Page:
There is no mystery…

Ships Abandoned in Yerba Buena Cove San Francisco during the California Gold Rush 1849 (public domain image from Wikimedia)

…as to the cause which so suddenly and so largely raised wages in California in 1849, and in Australia in 1852. It was the discovery of the placer mines in unappropriated land to which labor was free that raised the wages of cooks in San Francisco restaurants to $500 a month, and left ships to rot in the harbor without officers or crew until their owners would consent to pay rates that in any other part of the globe seemed fabulous.

                              …Henry George; Progress & Poverty Book V Chapter 2

George goes on to describe how gold mining was organized, and why it was the form of tenure rather than just the availability of gold that raised wages:

[I]t was by common consent declared that this gold-bearing land should remain common property, of which no one might take more than he could reasonably use, or hold for a longer time than he continued to use it. This perception of natural justice was acquiesced in by the General Government and the Courts, and while placer mining remained of importance, no attempt was made to overrule this reversion to primitive ideas. The title to the land remained in the government, and no individual could acquire more than a possessory claim. The miners in each district fixed the amount of ground an individual could take and the amount of work that must be done to constitute use. If this work were not done, any one could relocate the ground. Thus, no one was allowed to forestall or to lock up natural resources. Labor was acknowledged as the creator of wealth, was given a free field, and secured in its reward.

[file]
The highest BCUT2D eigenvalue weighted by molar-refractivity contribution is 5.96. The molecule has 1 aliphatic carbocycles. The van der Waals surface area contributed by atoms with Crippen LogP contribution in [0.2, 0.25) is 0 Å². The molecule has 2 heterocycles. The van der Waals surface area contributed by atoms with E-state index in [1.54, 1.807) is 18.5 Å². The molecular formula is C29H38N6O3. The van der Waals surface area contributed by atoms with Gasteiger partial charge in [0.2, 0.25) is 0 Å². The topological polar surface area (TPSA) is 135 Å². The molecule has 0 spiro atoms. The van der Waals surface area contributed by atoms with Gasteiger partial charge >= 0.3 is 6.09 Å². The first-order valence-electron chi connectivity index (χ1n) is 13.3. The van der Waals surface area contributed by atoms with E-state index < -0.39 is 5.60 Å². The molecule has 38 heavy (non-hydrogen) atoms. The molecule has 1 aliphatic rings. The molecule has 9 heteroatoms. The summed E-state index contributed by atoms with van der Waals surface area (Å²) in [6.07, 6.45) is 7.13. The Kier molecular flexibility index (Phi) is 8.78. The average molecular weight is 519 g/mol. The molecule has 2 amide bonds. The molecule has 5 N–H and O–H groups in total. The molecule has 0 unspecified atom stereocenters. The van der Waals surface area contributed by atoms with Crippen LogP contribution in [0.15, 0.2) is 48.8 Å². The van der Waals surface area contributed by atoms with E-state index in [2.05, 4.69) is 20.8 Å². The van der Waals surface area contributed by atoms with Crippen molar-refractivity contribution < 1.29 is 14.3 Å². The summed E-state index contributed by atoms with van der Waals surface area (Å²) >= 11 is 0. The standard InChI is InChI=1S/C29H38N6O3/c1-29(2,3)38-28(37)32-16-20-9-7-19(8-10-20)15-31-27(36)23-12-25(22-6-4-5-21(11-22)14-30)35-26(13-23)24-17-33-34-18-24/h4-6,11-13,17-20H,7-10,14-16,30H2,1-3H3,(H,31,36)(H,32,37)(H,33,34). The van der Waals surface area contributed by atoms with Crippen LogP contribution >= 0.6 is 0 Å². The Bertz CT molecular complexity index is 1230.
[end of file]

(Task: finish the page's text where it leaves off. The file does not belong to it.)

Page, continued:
— Progress & Poverty, Book V, Chapter 2

And now I tripped over a 2002 paper (From Commons to Claims: Property Rights in the California Gold Rush by Andrea G McDowell) that provides a lot of detail and background supporting George’s assertion. A particular mining claim might be 100 to 900 square feet. A miner would work it for a few weeks, then expect to move on to another one.  Thus the first miners to arrive had an incentive to avoid land monopoly, because they’d be looking for land again in a short while. “[The miners’] position can be summed up as a rejection of a fee-simple interest in mining claims on the grounds that this would result in the monopoly of the diggings by capitalists and the exclusion of individual miners from the chance to strike it rich.”

There’s a lot about how various mining districts managed their operations — certainly not all the same and often poorly documented, with a lot of the information coming from personal journals and correspondence rather than official sources.

 

 

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